Review: The Fault in Our Stars by John Green
Imagine the scene. I’m sat on a train for at least 4 hours, it’s 7am and there’s isn’t enough coffee on board this train to keep me awake, nevermind if I could afford a single cup. Crack out John Green.
The Fault in Our Stars had been sitting on my shelf waiting for me to have a few hours to dedicate to it’s charm. I’ve followed Vlog brother online for a few years on and off, and I’ve spent my fair share of time on tumblr, so I was already familiar with his style. What I wasn’t prepared for was to sit in a carriage full of strangers as I laughed out-loud, sighed with happiness, sighed with sadness and actually cried.
If tumblr ever sprouts fingers, it’d write this novel. It is positively saturated in internet speak. In a similar way to A Visit from the Goon Squad, The Fault in our Stars submerges the reader in the modern world in a way that is honest and real. As a writer I often find it hard to equate the silent ring of a smart phone in my pocket to the vibrations of a lark in the morning sky. Somehow this novel achieves all of that and more. I work in secondary schools, and when I see children reading this I’m smugly proud as it managed to be poignant in a new, debilitating way and also be an easy read, this is a subtle novel that eases you in to some very deep poetically constructed scenes. Hazel in particular is a lovely round female character, yes she has her flaws but it is lovely to see how she reacts to the pressure of society around her, it comforts me to assume that these flaws are the work of self-aware writer and not accidental prejudices – such as the still perpetuated distinction between ‘Boy’ and ‘Girl’ activities. Knowing John Green’s work I assume this is the strong voice of Hazel, to be honest, at times I hate Hazel. But these emotions are real, the connection I made to the characters is honest and involuntary. Initially I was skeptical of the longevity of the plot, but Green is well aware of where he is taking these characters – a long emotional roller coaster definitely lies ahead. Unfortunately most of the best ‘lines’ and scenes are within the first half of the novel, as the plot speeds up the inevitable happens in an unsuspected way which is charming at best. by the latter half of the novel the novelty is wearing thin, common devices start to melt away, I’m glad the novel is around 300 pages, as any longer and I think it would have been grating. I am wary of reading more of Green’s novels in case these are his show ponies in their entirety; but there is only one way to find out.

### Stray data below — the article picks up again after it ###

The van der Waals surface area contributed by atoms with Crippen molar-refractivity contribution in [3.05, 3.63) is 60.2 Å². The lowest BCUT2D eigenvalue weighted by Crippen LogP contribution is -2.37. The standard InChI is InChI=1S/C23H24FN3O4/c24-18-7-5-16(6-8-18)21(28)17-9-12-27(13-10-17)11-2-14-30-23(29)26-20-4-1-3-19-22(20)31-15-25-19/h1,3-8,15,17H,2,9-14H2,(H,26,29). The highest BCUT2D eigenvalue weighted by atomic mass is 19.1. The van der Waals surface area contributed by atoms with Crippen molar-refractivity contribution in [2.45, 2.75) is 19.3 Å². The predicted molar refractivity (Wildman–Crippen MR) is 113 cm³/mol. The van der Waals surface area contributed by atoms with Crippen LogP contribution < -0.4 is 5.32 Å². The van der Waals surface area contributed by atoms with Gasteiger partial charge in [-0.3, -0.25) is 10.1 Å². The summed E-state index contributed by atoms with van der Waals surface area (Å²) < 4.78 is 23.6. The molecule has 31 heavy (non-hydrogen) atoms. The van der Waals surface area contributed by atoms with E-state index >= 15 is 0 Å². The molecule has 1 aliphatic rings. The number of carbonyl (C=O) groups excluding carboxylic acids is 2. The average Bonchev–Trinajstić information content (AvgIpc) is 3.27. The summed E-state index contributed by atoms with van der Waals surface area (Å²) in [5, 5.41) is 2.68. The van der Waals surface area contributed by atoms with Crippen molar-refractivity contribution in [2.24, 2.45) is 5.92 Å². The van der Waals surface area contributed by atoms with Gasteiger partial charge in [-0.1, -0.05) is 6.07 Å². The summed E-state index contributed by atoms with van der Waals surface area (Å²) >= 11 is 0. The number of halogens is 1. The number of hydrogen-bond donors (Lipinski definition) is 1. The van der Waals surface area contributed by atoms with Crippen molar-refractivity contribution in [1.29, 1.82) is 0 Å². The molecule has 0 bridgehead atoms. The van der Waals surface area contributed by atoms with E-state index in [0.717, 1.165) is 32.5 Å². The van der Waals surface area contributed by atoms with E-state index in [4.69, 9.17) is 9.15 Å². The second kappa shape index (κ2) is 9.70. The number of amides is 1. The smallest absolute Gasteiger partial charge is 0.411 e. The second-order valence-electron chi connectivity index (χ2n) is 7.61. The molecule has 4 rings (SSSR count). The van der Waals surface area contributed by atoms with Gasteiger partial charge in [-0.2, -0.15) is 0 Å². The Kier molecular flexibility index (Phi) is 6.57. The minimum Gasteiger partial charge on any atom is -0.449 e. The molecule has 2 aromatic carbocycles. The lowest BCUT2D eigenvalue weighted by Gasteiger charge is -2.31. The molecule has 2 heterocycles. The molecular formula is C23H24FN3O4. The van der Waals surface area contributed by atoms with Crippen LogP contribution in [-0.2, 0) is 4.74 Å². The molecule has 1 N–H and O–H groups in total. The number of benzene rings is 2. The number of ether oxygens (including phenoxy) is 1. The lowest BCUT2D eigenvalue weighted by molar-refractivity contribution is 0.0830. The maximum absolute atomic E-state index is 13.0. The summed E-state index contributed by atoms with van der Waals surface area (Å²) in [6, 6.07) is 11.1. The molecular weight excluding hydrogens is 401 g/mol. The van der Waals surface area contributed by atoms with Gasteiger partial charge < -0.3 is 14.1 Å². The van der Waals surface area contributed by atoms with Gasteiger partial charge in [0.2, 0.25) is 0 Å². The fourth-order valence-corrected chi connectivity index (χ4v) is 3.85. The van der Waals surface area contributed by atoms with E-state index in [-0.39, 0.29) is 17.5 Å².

I do think this is a modern masterpiece, it is beautiful to see writing mimicking real life and encouraging us to engage with it artistically. I haven’t seen the film.